Bengaluru: Scores of coffee planters will have to start from scratch after unprecedented rains, coupled with massive landslides ruined their coffee estates and farms. An estimated 8,000 acres of coffee estate have been washed away by rains that lashed Kodagu district for over 15 days without a break. Seeing the damage caused to coffee plantations, it may take at least a decade for them to recover from the economic blow.
The rich coffee planters are now reduced to penury and are left with nothing after they fled their estates leaving everything behind. A number of estate owners are now taking shelter at relief centres opened by the district administration to provide them food, shelter and medical aid. The future looks bleak especially for small land holders with land ranging in size from 5-10 acres.
"According to our estimate, 7,000 to 8,000 acres of coffee plantations have gone missing. The rain has swept away coffee plants-the source of income for a number of planters. The estates replete with greenery have now turned into barren land. There is no trace of their estate let alone the coffee plants. Only the red soil can be seen everywhere", Dr Boppanda M. Bopaiah, president, Coorg Planters' Association (CPA), told Deccan Chronicle.
According to him, Kodagu district had never experienced such a big disaster. The most affected places are Madikeri and Somwarpet taluks. As many as eight villages in Madikeri taluk and two to three villages were completely ravaged in the rains followed by landslides. Most planters are unable to locate their estates as landslides have brought down everything. Their houses are still under layers of mud with no chance of retrieving anything. Land documents and important papers were either damaged or washed away in the rains.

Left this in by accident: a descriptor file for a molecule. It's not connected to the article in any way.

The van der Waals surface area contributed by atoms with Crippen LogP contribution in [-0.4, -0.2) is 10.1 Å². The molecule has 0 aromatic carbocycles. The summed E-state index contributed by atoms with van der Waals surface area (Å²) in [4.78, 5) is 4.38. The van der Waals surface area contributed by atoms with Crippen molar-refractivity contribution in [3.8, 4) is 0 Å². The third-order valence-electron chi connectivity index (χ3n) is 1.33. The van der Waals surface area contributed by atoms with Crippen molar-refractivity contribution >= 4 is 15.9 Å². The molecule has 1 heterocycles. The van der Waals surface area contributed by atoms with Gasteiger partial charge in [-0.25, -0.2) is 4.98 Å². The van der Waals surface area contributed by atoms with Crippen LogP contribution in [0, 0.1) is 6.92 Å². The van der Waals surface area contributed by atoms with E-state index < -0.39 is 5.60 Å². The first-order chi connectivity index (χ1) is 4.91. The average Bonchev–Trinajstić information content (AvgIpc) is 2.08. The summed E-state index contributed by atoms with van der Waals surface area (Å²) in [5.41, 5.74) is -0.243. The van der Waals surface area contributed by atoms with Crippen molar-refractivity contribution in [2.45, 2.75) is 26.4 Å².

Citing an example, Dr Bopaiah said a 60 acre coffee estate of one of the members of the association was destroyed in the landslides and he has lost his means of livelihood, coffee plants, house, vehicles and everything else. The CPA, which has around 1,000 members, is now planning to raise funds to help fellow estate owners.
Unlike neighbouring Chikkamagaluru district, most coffee estate owners here are small land holders with 10 acres or less land. Hundreds of bags of coffee seeds and pepper worth lakhs of rupees have been washed away. Because of this year's devastation, coffee production in Kodagu may go down by at least 50 per cent next year and so will pepper production. It will take lakhs of rupees to do land filling and take up fresh planting of coffee plants, he added.
Mr Bottanagadu M Raju, member, Coffee Board and resident of Virajpet town, said the entire district was divided into three blocks-Western Block, Mid Block and Eastern Block and all of them fall in the Western Ghats range. While 80-90 per cent of coffee plants are damaged in the Western Block, 60-65 per cent are damaged in the Mid Block and 50-55 per cent in the Eastern Block.
Each coffee plant of Arabica variety needs 5 years to bear fruits and it is more in the case of the Robusta variety. Arabica coffee is harvested in December and Robusta in February. This year, the coffee growers were expecting a bumper crop due to ‘blossom showers’ during February-March, after three years of meagre rains but their hopes have been dashed with the crop damage more in south Kodagu.
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